The need for norovirus (NoV) vaccine is apparent, as NoV is the most common cause of acute viral gastroenteritis worldwide with approximately 200,000 annual deaths [1]. It infects humans of all ages, but children <5 years of age, the elderly, and immunocompromised individuals are at the highest risk. The most advanced NoV vaccine in phase II clinical trials is based on virus-like particles (VLPs) administered intramuscularly (IM) with aluminum hydroxide (Al(OH)3) [2] or a combination of Al(OH)3 and monophosphoryl lipid A (MPLA) [36]. Alternative intranasal (IN) administration of NoV VLPs has previously been evaluated as well [7, 8]. Despite the lack of the definite vaccine-associated correlate of protection for NoV, mucosal immunity is known to play a significant role in protection from infection and disease caused by enteric pathogens, including NoV [912].

At present, there are only a few adjuvants approved for human use, and none for mucosal delivery [13, 14]. Aluminum salts (Alum) and MPLA are adjuvants commonly included in the formulation of licensed protein subunit vaccines, such as VLP-based vaccines against human papilloma virus (Cervarix®, Gardasil®) and hepatitis B virus (Engerix-B®, Recombivax HB®). Alum, the first and predominant adjuvant in human vaccines, is employed to stabilize the vaccine antigen and also as a delivery system [13, 15]. MPLA, a new-generation toll-like receptor- (TLR-) based adjuvant, is a TLR4 agonist, which activates innate immunity [16, 17], thereby influencing the development of adaptive immunity. Recently, alum has been described to possess immunomodulatory features as well [18]. Both of these adjuvants stimulate systemic immune responses, when administered parenterally with the vaccine antigens. However, their effect on antigen-specific mucosal immunity is not known.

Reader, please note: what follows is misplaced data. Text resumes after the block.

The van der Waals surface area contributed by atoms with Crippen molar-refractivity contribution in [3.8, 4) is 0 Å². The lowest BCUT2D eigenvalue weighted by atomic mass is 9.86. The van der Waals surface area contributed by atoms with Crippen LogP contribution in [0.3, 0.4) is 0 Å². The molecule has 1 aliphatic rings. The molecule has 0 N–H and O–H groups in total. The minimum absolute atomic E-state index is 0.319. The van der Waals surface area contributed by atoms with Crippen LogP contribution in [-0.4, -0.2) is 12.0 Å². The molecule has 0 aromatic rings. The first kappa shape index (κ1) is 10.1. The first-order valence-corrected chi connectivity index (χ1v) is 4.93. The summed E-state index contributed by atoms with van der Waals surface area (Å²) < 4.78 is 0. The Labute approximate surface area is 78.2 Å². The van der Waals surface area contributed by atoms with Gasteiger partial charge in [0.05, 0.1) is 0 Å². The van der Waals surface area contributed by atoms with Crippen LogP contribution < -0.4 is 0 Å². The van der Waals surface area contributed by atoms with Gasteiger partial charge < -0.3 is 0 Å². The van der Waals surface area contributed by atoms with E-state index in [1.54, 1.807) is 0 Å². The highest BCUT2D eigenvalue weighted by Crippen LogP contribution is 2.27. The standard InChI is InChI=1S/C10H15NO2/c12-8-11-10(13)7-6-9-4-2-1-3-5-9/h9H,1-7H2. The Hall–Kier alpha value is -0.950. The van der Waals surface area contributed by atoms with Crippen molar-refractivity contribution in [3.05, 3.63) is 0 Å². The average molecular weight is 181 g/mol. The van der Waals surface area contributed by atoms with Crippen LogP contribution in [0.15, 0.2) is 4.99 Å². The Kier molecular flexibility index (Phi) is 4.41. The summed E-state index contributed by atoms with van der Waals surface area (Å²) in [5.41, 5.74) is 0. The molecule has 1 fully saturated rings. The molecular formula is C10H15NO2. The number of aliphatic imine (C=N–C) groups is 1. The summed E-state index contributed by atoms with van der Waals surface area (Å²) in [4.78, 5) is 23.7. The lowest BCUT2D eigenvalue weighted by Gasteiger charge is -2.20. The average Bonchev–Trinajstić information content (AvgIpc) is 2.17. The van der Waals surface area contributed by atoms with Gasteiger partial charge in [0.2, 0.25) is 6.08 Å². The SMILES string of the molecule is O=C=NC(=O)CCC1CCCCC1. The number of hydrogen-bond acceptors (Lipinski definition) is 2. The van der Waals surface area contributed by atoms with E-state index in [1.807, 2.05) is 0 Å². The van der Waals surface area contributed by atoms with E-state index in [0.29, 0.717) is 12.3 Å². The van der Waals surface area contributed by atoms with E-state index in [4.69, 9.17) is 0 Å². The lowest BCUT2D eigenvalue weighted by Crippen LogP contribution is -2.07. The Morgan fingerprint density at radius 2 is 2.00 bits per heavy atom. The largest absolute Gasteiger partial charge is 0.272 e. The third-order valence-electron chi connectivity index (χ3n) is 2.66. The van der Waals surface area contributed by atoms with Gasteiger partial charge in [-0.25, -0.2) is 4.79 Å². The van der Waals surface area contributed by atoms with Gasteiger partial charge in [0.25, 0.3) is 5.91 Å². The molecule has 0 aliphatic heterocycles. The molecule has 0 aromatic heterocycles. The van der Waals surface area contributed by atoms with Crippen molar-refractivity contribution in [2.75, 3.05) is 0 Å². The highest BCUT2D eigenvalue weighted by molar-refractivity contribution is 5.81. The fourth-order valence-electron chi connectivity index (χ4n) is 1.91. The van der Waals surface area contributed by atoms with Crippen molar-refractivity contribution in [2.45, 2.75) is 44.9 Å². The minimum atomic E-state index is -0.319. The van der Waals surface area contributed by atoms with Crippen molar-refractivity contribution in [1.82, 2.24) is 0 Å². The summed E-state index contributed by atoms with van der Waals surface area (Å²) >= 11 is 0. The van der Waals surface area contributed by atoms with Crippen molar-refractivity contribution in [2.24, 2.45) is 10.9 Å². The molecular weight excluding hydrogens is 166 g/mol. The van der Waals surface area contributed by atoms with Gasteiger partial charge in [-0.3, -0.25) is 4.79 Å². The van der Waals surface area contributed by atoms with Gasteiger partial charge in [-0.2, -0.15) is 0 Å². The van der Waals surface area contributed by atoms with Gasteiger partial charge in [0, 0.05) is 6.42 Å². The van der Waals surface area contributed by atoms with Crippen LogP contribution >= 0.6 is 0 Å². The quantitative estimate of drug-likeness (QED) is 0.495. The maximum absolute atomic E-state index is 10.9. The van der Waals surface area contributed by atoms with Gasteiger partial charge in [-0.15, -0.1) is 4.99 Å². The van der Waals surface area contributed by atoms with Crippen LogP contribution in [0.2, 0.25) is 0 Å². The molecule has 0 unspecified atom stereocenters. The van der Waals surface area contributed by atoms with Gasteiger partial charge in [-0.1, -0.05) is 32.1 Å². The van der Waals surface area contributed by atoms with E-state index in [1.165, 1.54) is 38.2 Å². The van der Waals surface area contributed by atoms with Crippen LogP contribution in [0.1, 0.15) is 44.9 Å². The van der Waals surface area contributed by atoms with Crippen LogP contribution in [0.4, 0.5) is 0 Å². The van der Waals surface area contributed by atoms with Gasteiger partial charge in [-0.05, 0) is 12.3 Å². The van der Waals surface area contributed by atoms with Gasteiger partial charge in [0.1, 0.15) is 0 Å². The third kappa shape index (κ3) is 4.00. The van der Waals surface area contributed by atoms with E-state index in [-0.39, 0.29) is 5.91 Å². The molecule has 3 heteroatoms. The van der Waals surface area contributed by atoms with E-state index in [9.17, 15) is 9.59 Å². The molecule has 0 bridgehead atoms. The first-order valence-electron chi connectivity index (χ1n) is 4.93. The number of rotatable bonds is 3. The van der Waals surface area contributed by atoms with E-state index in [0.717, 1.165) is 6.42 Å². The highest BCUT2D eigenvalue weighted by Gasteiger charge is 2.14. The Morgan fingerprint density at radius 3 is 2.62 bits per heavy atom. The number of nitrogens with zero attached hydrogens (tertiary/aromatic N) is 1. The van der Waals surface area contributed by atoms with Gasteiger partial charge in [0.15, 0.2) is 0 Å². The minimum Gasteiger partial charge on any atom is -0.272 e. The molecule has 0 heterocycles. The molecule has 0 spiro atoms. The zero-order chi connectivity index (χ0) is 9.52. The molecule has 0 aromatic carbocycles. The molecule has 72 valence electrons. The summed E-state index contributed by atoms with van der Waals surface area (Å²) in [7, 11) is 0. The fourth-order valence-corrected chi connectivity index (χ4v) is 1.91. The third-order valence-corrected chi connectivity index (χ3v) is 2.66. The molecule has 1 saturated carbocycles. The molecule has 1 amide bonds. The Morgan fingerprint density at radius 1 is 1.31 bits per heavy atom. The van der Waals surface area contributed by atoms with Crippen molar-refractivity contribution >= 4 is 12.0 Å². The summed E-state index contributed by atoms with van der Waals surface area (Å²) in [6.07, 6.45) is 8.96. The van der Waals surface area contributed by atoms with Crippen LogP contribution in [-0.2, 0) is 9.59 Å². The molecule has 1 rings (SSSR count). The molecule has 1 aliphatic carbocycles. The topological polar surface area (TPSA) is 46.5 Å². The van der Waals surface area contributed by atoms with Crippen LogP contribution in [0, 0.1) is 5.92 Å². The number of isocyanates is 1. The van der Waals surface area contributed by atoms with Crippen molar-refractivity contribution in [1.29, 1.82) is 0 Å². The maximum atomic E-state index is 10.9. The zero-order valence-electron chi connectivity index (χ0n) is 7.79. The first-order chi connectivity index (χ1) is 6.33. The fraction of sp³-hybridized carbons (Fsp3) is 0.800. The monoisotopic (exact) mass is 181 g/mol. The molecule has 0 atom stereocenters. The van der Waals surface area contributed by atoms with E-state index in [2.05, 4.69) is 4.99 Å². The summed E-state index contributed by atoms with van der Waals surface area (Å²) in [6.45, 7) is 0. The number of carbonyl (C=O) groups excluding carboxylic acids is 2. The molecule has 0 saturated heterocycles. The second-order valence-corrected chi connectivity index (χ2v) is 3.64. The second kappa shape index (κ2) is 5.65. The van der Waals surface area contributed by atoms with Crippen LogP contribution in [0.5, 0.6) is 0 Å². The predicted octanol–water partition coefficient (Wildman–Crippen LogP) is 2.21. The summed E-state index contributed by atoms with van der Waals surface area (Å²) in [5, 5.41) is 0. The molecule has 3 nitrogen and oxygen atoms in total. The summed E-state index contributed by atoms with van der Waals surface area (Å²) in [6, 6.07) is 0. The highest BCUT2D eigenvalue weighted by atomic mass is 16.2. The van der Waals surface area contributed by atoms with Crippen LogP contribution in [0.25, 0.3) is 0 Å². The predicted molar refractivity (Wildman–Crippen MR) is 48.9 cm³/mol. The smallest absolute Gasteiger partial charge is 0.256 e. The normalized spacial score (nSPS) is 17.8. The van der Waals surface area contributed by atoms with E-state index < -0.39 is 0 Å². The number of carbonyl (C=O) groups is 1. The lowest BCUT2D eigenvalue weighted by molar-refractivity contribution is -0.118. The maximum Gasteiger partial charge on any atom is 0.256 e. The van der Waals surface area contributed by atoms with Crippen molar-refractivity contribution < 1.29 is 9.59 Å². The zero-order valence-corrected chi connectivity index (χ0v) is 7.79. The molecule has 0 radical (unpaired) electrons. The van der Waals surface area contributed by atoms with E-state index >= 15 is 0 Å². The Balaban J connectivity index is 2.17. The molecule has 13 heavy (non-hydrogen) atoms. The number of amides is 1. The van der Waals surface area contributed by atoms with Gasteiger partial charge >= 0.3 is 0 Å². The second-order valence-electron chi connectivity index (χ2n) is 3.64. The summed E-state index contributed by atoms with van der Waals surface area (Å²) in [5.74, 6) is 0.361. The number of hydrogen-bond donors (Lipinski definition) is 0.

We have recently shown that NoV GII.4 VLPs induce protective IgA antibodies in mucosal lavages of mice immunized via intranasal (IN), but not IM, route [9]. Here, we investigated if IM delivery of NoV GII.4 VLPs formulated with commonly used adjuvants, Al(OH)3 or MPLA, has an effect on generation of NoV-specific mucosal immunity.